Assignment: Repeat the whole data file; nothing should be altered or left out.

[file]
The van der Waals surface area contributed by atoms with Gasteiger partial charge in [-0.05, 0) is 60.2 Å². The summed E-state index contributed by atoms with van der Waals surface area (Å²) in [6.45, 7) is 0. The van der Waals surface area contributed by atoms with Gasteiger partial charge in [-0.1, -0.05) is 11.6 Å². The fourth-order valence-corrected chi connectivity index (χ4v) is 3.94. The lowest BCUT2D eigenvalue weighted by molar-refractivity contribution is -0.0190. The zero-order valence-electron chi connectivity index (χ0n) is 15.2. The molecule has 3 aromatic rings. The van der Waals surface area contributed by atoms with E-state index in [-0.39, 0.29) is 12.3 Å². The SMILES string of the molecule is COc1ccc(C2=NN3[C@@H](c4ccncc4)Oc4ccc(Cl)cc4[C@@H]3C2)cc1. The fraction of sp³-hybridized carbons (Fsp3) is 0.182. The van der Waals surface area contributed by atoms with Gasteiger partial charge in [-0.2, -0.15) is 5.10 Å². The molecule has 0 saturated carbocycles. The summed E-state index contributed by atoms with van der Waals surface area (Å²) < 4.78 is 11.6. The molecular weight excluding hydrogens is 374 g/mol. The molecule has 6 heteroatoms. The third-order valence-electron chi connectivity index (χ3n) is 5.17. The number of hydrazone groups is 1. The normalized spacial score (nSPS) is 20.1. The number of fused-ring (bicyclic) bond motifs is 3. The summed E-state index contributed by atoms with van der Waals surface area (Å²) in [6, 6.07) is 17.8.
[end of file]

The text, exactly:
The van der Waals surface area contributed by atoms with Gasteiger partial charge in [-0.05, 0) is 60.2 Å². The summed E-state index contributed by atoms with van der Waals surface area (Å²) in [6.45, 7) is 0. The van der Waals surface area contributed by atoms with Gasteiger partial charge in [-0.1, -0.05) is 11.6 Å². The fourth-order valence-corrected chi connectivity index (χ4v) is 3.94. The lowest BCUT2D eigenvalue weighted by molar-refractivity contribution is -0.0190. The zero-order valence-electron chi connectivity index (χ0n) is 15.2. The molecule has 3 aromatic rings. The van der Waals surface area contributed by atoms with E-state index in [-0.39, 0.29) is 12.3 Å². The SMILES string of the molecule is COc1ccc(C2=NN3[C@@H](c4ccncc4)Oc4ccc(Cl)cc4[C@@H]3C2)cc1. The fraction of sp³-hybridized carbons (Fsp3) is 0.182. The van der Waals surface area contributed by atoms with Gasteiger partial charge in [-0.2, -0.15) is 5.10 Å². The molecule has 0 saturated carbocycles. The summed E-state index contributed by atoms with van der Waals surface area (Å²) < 4.78 is 11.6. The molecular weight excluding hydrogens is 374 g/mol. The molecule has 6 heteroatoms. The third-order valence-electron chi connectivity index (χ3n) is 5.17. The number of hydrazone groups is 1. The normalized spacial score (nSPS) is 20.1. The number of fused-ring (bicyclic) bond motifs is 3. The summed E-state index contributed by atoms with van der Waals surface area (Å²) in [6, 6.07) is 17.8.